A survey conducted by Successful Farming Magazine (Tevis, 2000) provides some additional insights into older farmers' retirement patterns, how they view their health, as well as their perceived access to community based long term care services. A majority of readers surveyed planned to continue to live on the farm: 54% currently lived in the same house during retirement as they had previously lived. One fourth of farmers between 64 and 69 years of age planned to continue to farm. However, a subtle shift may be taking place. In 1988, 21% had no plan to retire. In 1998, 11% said they had no plan to retire.
This survey showed that 47% of farmers rated their health as "very good," compared with 35% in 1988. However, only 49% said that they have an annual physical exam; the majority said that they did not feel it was necessary. (Tevis, 2000)
Farmers in this survey seemed to be well acquainted with community based long-term care services. Of the participants,
Other Pertinent Literature
Review of farm literature suggests that family owned and operated farms continue to dominate in the United States, despite changes in their size and dependence upon family resources. (Willienig, 1981). Farms, more than other businesses, are still family enterprises, providing basis for work patterns, leisure time, and social life. Farms are also 5 times more likely to pass from generation to generation than any other business. (Keating, 1995)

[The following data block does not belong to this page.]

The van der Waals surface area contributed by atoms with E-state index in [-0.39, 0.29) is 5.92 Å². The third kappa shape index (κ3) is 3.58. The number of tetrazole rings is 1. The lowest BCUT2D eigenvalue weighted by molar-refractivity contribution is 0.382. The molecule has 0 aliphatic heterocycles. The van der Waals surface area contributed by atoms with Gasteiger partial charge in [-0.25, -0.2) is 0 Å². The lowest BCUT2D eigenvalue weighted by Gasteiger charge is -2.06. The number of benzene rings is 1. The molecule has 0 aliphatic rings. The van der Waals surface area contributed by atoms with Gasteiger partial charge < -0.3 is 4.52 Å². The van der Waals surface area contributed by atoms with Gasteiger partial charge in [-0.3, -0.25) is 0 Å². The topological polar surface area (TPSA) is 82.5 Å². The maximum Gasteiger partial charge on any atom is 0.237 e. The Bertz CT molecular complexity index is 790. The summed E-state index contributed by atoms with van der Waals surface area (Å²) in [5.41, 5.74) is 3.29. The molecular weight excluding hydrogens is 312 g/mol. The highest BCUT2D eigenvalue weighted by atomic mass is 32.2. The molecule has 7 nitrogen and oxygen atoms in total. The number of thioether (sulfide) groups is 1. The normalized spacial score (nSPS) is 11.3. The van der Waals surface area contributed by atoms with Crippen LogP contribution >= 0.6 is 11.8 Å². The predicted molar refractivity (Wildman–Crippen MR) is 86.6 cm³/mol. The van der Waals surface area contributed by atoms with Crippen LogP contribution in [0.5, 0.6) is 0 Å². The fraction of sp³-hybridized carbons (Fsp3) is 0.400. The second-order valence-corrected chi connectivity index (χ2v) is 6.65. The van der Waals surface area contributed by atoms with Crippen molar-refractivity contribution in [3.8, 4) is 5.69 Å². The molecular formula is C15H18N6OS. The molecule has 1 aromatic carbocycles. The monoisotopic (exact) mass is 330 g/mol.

Retirement patterns of older farmers need to be examined within the context of the farm transfer process to the next generation. This is a rather complex process that allows the older farmer to remain engaged in the farm enterprise. The family farm does not automatically go to the son. It is often an intergenerational operation in which succession occurs by small increments rather than a fast transfer. Control is usually relinquished in pieces, with the older farmer hanging on to the parts that are most central to the business. (Keating, 1995). Thus, problems posed by retirement may be less stressful for the older farmers, since full retirement is seldom a choice. When they do leave the farm, they tend to remain in the community allowing them to maintain contact with family and friends and to retain at least part of his position of power.